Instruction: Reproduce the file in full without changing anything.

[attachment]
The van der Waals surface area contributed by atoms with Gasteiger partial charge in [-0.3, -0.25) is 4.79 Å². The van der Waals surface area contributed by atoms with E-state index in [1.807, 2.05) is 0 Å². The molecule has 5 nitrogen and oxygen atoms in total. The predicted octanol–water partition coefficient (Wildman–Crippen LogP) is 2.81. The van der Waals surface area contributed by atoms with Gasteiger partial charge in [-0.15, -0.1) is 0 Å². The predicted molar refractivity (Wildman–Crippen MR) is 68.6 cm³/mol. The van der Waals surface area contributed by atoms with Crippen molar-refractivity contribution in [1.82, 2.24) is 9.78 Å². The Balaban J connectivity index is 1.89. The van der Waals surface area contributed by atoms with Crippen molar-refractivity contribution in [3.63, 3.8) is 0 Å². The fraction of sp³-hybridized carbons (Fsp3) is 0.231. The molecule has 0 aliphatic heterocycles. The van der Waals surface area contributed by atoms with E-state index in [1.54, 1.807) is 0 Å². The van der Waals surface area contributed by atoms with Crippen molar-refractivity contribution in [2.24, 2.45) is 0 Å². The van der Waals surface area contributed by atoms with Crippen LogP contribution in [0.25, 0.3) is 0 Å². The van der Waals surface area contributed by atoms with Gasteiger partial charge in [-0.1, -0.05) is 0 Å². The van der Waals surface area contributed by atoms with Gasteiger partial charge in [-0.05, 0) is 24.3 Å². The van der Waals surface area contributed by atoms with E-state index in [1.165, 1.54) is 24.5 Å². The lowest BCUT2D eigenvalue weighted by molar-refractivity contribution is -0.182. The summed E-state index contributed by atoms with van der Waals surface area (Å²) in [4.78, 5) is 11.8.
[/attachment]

The van der Waals surface area contributed by atoms with Gasteiger partial charge in [-0.3, -0.25) is 4.79 Å². The van der Waals surface area contributed by atoms with E-state index in [1.807, 2.05) is 0 Å². The molecule has 5 nitrogen and oxygen atoms in total. The predicted octanol–water partition coefficient (Wildman–Crippen LogP) is 2.81. The van der Waals surface area contributed by atoms with Gasteiger partial charge in [-0.15, -0.1) is 0 Å². The predicted molar refractivity (Wildman–Crippen MR) is 68.6 cm³/mol. The van der Waals surface area contributed by atoms with Crippen molar-refractivity contribution in [1.82, 2.24) is 9.78 Å². The Balaban J connectivity index is 1.89. The van der Waals surface area contributed by atoms with Crippen molar-refractivity contribution in [3.63, 3.8) is 0 Å². The fraction of sp³-hybridized carbons (Fsp3) is 0.231. The molecule has 0 aliphatic heterocycles. The van der Waals surface area contributed by atoms with E-state index in [1.54, 1.807) is 0 Å². The van der Waals surface area contributed by atoms with Crippen molar-refractivity contribution in [2.24, 2.45) is 0 Å². The van der Waals surface area contributed by atoms with Crippen LogP contribution in [0.25, 0.3) is 0 Å². The van der Waals surface area contributed by atoms with Gasteiger partial charge in [-0.1, -0.05) is 0 Å². The van der Waals surface area contributed by atoms with Gasteiger partial charge in [-0.05, 0) is 24.3 Å². The van der Waals surface area contributed by atoms with E-state index in [1.165, 1.54) is 24.5 Å². The lowest BCUT2D eigenvalue weighted by molar-refractivity contribution is -0.182. The summed E-state index contributed by atoms with van der Waals surface area (Å²) in [4.78, 5) is 11.8.